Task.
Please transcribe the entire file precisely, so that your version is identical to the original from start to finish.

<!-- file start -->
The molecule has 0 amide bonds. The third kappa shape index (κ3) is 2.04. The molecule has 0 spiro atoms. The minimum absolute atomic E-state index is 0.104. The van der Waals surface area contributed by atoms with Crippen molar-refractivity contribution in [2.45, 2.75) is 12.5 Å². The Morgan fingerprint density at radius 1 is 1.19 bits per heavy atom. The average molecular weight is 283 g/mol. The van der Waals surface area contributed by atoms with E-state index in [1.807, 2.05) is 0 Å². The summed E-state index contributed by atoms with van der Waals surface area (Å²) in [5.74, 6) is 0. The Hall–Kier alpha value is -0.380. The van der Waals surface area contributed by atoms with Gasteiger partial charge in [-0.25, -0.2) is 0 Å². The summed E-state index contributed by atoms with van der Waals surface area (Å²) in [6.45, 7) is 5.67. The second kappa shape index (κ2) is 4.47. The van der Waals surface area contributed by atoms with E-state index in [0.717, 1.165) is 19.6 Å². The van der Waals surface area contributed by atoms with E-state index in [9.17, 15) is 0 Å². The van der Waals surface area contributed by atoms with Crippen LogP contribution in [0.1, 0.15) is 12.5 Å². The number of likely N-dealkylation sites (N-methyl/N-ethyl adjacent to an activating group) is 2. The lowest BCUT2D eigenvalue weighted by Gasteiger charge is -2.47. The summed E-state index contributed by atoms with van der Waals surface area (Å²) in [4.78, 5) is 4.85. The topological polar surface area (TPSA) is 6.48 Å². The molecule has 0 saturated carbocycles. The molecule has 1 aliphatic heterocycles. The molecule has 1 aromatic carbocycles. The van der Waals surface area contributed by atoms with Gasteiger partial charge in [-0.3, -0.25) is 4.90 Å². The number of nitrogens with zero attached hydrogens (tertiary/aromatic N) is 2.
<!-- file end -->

The molecule has 0 amide bonds. The third kappa shape index (κ3) is 2.04. The molecule has 0 spiro atoms. The minimum absolute atomic E-state index is 0.104. The van der Waals surface area contributed by atoms with Crippen molar-refractivity contribution in [2.45, 2.75) is 12.5 Å². The Morgan fingerprint density at radius 1 is 1.19 bits per heavy atom. The average molecular weight is 283 g/mol. The van der Waals surface area contributed by atoms with E-state index in [1.807, 2.05) is 0 Å². The summed E-state index contributed by atoms with van der Waals surface area (Å²) in [5.74, 6) is 0. The Hall–Kier alpha value is -0.380. The van der Waals surface area contributed by atoms with Gasteiger partial charge in [-0.25, -0.2) is 0 Å². The summed E-state index contributed by atoms with van der Waals surface area (Å²) in [6.45, 7) is 5.67. The second kappa shape index (κ2) is 4.47. The van der Waals surface area contributed by atoms with E-state index in [0.717, 1.165) is 19.6 Å². The van der Waals surface area contributed by atoms with E-state index in [9.17, 15) is 0 Å². The van der Waals surface area contributed by atoms with Crippen LogP contribution in [0.1, 0.15) is 12.5 Å². The number of likely N-dealkylation sites (N-methyl/N-ethyl adjacent to an activating group) is 2. The lowest BCUT2D eigenvalue weighted by Gasteiger charge is -2.47. The summed E-state index contributed by atoms with van der Waals surface area (Å²) in [4.78, 5) is 4.85. The topological polar surface area (TPSA) is 6.48 Å². The molecule has 0 saturated carbocycles. The molecule has 1 aliphatic heterocycles. The molecule has 1 aromatic carbocycles. The van der Waals surface area contributed by atoms with Gasteiger partial charge in [-0.3, -0.25) is 4.90 Å². The number of nitrogens with zero attached hydrogens (tertiary/aromatic N) is 2.